Reviews and Critiques by Rictor Norton

John Addington Symonds: Culture and the Demon Desire
Edited by John Pemble
(Macmillan Press)

Late nineteenth-century attitudes towards Renaissance art and history, Mediterranean travel and Classical Antiquity owed more to the art historian John Addington Symonds (1840–93) than to any other writer in English. Equally important, the early twentieth-century gay emancipationist agenda was grounded in Symondsís argument that gay culture was an essential part of Western history and an integral and healthy part of the mainstream of modern life. Most of Symondsís writings – whether on art or philosophy or history, or in his personal letters and his remarkable sexual autobiography (suppressed until 1984) as well as his arguments for legal reform – were organised around the "demon" of his desire for other men. This is the focus of this stimulating collection of ten papers delivered at a symposium held at the University of Bristol in 1998.

Symonds achieved many "firsts", which contributors to this collection rightly praise: he was the first to translate Michelangeloís Sonnets into English, the first English critic to appreciate the painting of Giambattista Tiepolo, the first English art historian to write a cultural history of an entire period (a seven-volume study of the Italian Renaissance), the first scholarly historian of Greek paiderastia, and the first Englishman to advocate gay liberation – albeit in "privately printed" books and by quietly working behind the scenes to educate society about homosexuality. A great lover of life as well as culture, he was also the father of British tobogganing in Switzerland!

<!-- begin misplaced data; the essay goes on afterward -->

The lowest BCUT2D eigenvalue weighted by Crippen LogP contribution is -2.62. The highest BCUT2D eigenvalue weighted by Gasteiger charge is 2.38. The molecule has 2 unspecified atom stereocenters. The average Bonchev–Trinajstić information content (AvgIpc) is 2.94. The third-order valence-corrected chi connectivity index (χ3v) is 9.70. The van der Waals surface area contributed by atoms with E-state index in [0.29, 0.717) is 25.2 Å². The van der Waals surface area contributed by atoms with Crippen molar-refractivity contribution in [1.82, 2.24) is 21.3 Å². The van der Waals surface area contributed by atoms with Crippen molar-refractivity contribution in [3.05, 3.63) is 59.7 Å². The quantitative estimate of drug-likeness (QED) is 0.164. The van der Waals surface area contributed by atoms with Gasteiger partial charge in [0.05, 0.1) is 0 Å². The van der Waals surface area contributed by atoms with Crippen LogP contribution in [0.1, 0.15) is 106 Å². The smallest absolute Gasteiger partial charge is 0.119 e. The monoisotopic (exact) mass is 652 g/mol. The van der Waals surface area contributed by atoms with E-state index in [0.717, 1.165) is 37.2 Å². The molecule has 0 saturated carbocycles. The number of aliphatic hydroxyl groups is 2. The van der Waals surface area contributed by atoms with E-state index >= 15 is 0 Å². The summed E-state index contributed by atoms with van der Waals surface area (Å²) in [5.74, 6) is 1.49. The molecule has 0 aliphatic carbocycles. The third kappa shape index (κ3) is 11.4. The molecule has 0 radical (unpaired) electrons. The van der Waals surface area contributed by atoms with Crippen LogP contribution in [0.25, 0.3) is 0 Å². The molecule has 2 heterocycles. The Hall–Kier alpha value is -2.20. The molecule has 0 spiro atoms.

These papers reappraise Symonds as a distinctively modern analyst of the psychology of sexuality and the crucial link between the age of Winckelmann and the age of Freud – and beyond – in the study of erotic meaning. Phyllis Grosskurth concludes the collection by looking back at her acclaimed biography of Symonds and admits she was naïvely reliant on Freud when she suggested in 1964 that Symonds became homosexual because of some childhood trauma – "how quaint all that sounds now!" Like the other contributors, she concurs in this welcome celebration of Symondsís triumph in managing to accommodate his demons.

(This review was originally published in Gay Times, August 2001, pp. 86–87. Copyright Rictor Norton. All rights reserved. Reproduction for sale or profit prohibited. This review may not be archived, republished or redistributed without the permission of the author.)

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